Implications of GDC v. Williams judgment for dentists mixing private and NHS treatment
Dentists and dental lawyers have been watching the case of GDC v. Williams with interest, due to the implications for the long-held view that it is not permitted to mix NHS and private treatment by charging patients a private top-up fee in addition to the NHS charge for NHS treatment. The registrant provided three patients with a crown on the NHS, and offered a ceramic crown for an additional top-up fee (of between £35 and £65) to cover the difference in lab cost between a ceramic crown and the porcelain crown which was sufficient to maintain oral health and would therefore have been provided on the NHS. The Professional Conduct Committee held that the Regulations did not allow such mixing, that the registrant had acted contrary to a fundamental tenet of dentistry, and that she was dishonest in so doing. The registrant appealed to the High Court, and the GDC then appealed that decision to the Court of Appeal.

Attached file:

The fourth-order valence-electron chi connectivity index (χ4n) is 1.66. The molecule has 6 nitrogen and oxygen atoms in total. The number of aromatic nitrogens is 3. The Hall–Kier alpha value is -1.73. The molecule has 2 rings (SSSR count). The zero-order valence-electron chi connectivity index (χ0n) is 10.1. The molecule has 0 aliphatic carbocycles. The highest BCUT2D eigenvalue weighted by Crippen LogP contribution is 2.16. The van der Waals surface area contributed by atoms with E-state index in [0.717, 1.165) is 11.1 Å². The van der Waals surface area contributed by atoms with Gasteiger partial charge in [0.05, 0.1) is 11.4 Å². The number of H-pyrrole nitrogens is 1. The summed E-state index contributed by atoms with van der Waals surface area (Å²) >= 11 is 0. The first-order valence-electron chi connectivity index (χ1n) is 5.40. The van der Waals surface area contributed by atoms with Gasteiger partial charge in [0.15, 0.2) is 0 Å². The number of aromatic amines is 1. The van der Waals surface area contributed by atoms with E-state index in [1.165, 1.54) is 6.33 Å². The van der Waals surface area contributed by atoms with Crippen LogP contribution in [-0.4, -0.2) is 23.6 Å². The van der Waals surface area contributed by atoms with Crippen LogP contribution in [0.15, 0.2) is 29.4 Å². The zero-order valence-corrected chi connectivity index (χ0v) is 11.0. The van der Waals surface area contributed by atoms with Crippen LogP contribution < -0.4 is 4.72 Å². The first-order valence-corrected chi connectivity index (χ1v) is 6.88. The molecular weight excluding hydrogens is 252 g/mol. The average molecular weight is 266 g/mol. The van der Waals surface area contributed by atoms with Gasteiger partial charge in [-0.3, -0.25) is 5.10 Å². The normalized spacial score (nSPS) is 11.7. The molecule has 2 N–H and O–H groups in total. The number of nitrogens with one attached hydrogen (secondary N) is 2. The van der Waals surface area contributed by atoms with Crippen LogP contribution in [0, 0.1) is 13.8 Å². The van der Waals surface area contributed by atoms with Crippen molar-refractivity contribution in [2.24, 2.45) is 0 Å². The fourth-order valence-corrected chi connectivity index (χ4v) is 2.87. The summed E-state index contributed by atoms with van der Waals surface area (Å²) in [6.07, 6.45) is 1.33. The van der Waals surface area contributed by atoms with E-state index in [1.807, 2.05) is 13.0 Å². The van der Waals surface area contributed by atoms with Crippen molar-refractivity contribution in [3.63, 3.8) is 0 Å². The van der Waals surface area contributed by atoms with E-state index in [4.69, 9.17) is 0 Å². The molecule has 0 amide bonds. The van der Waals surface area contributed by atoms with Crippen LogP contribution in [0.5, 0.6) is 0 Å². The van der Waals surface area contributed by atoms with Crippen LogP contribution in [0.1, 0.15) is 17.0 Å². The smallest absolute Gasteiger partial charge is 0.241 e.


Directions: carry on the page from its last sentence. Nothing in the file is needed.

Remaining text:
On 5 May 2023, the Court of Appeal handed down judgment, finding in favour of the registrant. They held that the NHS Contracts Regulations (which they noted are “unclear”) do not prevent dentists from charging a top-up fee to provide a better looking crown on the NHS, and rejected the GDC’s argument that the Regulations prevent mixing of NHS and private work on a single tooth. Of most importance to the registrant involved, who had initially been erased by the GDC’s PCC for dishonesty, the Court of Appeal held that regardless of the way in which the Regulations were interpreted, the finding of dishonesty should never have been made. Of importance to the profession, the Court of Appeal found that these top-up fees are allowed by the Regulations and indeed are much closer to the spirit of NHS dentistry than the GDC’s interpretation. The Court recognised that their decision would have implications for other GDC cases arising out of top-up fees, and we await the GDC’s comments with interest.
The Judgment can be found here: https://caselaw.nationalarchives.gov.uk/ewca/civ/2023/481